Are Huskies Considered to be Hypoallergenic?

Nope! Not even close. Even if it were possible for a dog to be completely hypoallergenic, Huskies would be on the lower end of the list.

Let me explain; no dog is hypoallergenic, at least not entirely.

There are dogs that shed much less than others and some not at all, but this does not make them hypoallergenic.

Dander (dead skin cells) plays into that equation too, and I have yet to hear of a dog that doesn’t shed dander!

Huskies do have considerably less pet dander than other dogs since they are self-cleaning. However, their shedding speaks for itself. The amount of hair they have makes them a huge allergy triggering animal.

If you have severe allergies to pet hair, unfortunately it’s probably not the best idea to bring home a Husky. Unless you are okay with being on allergy medication, which I totally would be!

Do Some Huskies Shed More Than Others?

This all depends on a few factors. Across the board, one Husky would not shed more than the other if they are in the same environment and live similar lifestyles.

However, a Husky that lives in a warmer climate probably sheds more than a Husky in a cold climate, because their warm undercoat is not needed. The opposite is also true.

If a Husky lives somewhere cold year-round, they probably will not shed as much throughout the year to keep that warm undercoat intact.

Many dogs that live in a different climate than their ancestors did will evolve and adapt to that climate.

For instance, a Husky living in Florida will eventually grow less and less of a thick undercoat than a Husky living in Alaska. It is likely that her offspring will do the same.

Nature always finds a way, and animals are known to adapt to their surroundings! This would obviously mean those two Huskies will shed different amounts.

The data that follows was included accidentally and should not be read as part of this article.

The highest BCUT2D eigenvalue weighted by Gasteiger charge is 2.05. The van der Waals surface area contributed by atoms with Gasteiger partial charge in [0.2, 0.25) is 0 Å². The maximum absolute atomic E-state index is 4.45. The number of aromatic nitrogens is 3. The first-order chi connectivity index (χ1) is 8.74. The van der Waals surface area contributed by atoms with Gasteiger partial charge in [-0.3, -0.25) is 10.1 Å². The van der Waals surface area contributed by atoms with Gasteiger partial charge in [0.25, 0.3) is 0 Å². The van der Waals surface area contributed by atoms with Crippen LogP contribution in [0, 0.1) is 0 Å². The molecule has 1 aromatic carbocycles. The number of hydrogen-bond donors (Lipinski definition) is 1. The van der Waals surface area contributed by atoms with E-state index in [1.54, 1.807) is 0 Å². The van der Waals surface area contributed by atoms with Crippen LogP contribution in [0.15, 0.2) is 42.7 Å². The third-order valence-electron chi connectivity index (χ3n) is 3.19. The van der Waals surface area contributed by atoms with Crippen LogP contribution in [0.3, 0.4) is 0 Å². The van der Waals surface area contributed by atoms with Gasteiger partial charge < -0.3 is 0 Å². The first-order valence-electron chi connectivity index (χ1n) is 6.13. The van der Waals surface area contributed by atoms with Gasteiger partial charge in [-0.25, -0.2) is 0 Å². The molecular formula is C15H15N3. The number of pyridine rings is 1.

Different levels of health and activity can also change how much a Husky sheds. A healthy adult will shed less than a senior Husky, and a new Husky puppy won’t shed as much as a full grown adult.

It all just depends on the situation, and no two dogs are exactly the same!

Health Reasons for Increased Shedding in Huskies

Like I said before, the shedding during the changing seasons is vital to a Husky’s health.

Keeping them warm and cool is part of it, but it also keeps dirt and bacteria from building up and irritating their skin.

If a Husky is shedding excessively, or any dog for that matter, it could be a sign of health issues beneath the surface. Sometimes it is something simple like an allergy that can be easily treated.

However, sometimes excess shedding can be a symptom of more serious problems, such as certain cancers or skin conditions like mange.

It’s important to pay attention to your dog’s skin and coat so you recognize when something’s not quite right!

Final Thoughts: Do Huskies Shed

A huskyI had so much fun raising my Husky even with all the dog hair! She was a sweet pup who loved to go on adventures and was friendly to everyone she met on the way.

I obviously had to get into a routine to control the shedding, but it was definitely worth it. If you are patient enough and willing to try different things to keep your home clean, Huskies are well worth the effort!

But if you or your family members suffer from severe allergies or you just don’t want to take the time to clean dog hair many times throughout the week, a Husky probably is not the right breed for you.

I hope this article on do huskies shed has been helpful whether you have a Husky already or are considering getting one! Happy Pup Parenting!

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The 4 Different Types of Huskies!

Agouti Husky Guide